The Brett Favre Saga has become the stuff of Soap Opera Drama
In my closet at home, I have a dark green football jersey hanging that hasn’t been worn since January 2008. That was the last time the Green Bay Packers went to the NFC Championship game. That was also the last postseason game for the franchise. That was also the last time Brett Favre played for the Packers. My jersey has a number four on the back of it.
A lot has happened since I last wore that jersey. The Packers, my favorite NFL franchise, have had a tough year and a half. Favre is on his second team in two years and is having one of his best years ever, and I can’t stand it. The man who was once an icon to me is now nothing but a child who retires when he doesn’t like the situation he is in so he can play for someone else.
Now, before I go into more detail about my feelings, I must acknowledge some things. I know that Favre wanted out of Green Bay because of General Manager Ted Thompson and his stupidity. Ted Thompson refused to go after big free agents and elect to use the draft to better his team. Ted Thompson basically chased Favre out of the city that considered him their favorite son.
My problem is, why did Favre feel it necessary to retire, come back, retire and come back again? Why did he retire after one year with the New York Jets and put everyone in the sport on edge with one of the most crucially watched off-seasons of all-time? I guess he didn’t like the set-up in New York and bolted. He probably took so damn long in the offseason to officially play for the Vikings (we knew he was going to end up there) because Favre hates offseason workouts more than I hate listening to Larry Johnson call his coaches gay. Favre should have just told the truth and condemn Thompson to the Packer brass. I’m sure the Packers would have listened to the greatest player in their whole entire franchise. The way he left the Packers is better than them forcing him out — which Thompson did — but he should have said he was looking to play some more instead of crying and saying he doesn’t know if he wants to anymore.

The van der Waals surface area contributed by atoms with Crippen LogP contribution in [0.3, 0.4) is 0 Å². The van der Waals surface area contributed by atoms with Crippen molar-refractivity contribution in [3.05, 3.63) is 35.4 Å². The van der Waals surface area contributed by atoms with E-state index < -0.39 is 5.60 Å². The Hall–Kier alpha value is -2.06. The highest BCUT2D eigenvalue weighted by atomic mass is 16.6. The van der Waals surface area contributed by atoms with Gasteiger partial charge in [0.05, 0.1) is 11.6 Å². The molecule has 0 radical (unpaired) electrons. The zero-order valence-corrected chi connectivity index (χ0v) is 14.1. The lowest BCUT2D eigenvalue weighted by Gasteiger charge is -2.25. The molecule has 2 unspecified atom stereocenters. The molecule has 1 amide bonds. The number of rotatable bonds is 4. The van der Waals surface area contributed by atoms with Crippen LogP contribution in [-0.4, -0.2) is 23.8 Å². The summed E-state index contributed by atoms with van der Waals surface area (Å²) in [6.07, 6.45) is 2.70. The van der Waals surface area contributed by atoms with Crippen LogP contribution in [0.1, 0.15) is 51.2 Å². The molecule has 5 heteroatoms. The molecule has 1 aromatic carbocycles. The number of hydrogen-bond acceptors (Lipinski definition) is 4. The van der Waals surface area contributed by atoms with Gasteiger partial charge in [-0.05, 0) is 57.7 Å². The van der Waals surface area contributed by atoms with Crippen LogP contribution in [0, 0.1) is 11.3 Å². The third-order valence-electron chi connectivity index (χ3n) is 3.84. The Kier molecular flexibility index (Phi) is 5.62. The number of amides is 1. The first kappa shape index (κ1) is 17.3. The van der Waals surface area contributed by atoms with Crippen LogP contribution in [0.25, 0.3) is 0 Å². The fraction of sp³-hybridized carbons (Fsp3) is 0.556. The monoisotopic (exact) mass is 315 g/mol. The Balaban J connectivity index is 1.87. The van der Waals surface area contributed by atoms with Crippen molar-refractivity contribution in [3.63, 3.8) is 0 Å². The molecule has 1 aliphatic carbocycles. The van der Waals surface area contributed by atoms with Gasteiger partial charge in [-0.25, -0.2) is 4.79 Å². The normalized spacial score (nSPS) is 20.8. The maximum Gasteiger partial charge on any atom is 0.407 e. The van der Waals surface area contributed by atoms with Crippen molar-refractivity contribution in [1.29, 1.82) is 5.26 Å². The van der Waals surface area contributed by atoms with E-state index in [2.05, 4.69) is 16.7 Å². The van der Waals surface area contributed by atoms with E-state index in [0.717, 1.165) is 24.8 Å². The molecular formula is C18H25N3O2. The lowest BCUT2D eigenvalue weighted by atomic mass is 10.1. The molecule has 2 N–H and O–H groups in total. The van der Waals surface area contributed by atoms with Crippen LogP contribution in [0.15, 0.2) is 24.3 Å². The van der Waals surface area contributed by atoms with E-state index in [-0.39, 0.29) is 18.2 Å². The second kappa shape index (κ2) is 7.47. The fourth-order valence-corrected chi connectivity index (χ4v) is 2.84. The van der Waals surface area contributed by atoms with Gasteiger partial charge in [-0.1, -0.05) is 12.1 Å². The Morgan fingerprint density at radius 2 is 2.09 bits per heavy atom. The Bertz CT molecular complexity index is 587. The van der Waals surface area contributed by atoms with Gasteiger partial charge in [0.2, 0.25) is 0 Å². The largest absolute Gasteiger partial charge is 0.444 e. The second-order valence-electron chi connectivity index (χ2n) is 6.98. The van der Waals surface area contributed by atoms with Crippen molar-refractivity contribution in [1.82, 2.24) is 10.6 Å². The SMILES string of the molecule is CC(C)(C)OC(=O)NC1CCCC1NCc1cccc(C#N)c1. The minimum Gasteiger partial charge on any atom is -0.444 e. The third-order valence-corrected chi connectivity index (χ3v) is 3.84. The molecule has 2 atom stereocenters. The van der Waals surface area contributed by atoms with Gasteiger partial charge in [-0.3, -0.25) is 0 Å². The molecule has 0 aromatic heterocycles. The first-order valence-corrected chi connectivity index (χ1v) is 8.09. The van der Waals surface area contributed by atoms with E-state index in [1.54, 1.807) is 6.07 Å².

One of the hardest things I had ever watched was when Favre announced that he was basically retiring after a Sunday night game against the Bears in the last game of the 2006 season. His post-game interview moved me to tears. Then, like MJ, Favre just couldn’t stay away after retiring for more than two times. Then there was his great 2007 season. Then there was what I thought would be the last goodbye, but it wasn’t, and he tarnished his legacy.
Sometimes players need to have someone make sure that they stay in line and hold up to their decisions. If Favre doesn’t win a Super Bowl this year (and I hope he doesn’t) then the season will be a bust and all he would have done is beat his old team twice. Oh, I guess he got his revenge on Thompson. Maybe that’s all he wanted. Screw that love of the game crap. It’s all about giving Thompson that proverbial middle finger.
I must admit that I was more of a Favre fan than a Packer fan. I refuse, however, to be a band wagoner and follow a better team. To me, Favre’s only saving grace will be if once he finally decides to retire (for good), that he signs a one-day contract with Green Bay and retires as a Packer. I hope he doesn’t hold a grudge against Green Bay forever.
That green and white number four jersey will be retired in the Packer’s Hall of Fame. Let’s just hope there are no more hard feelings.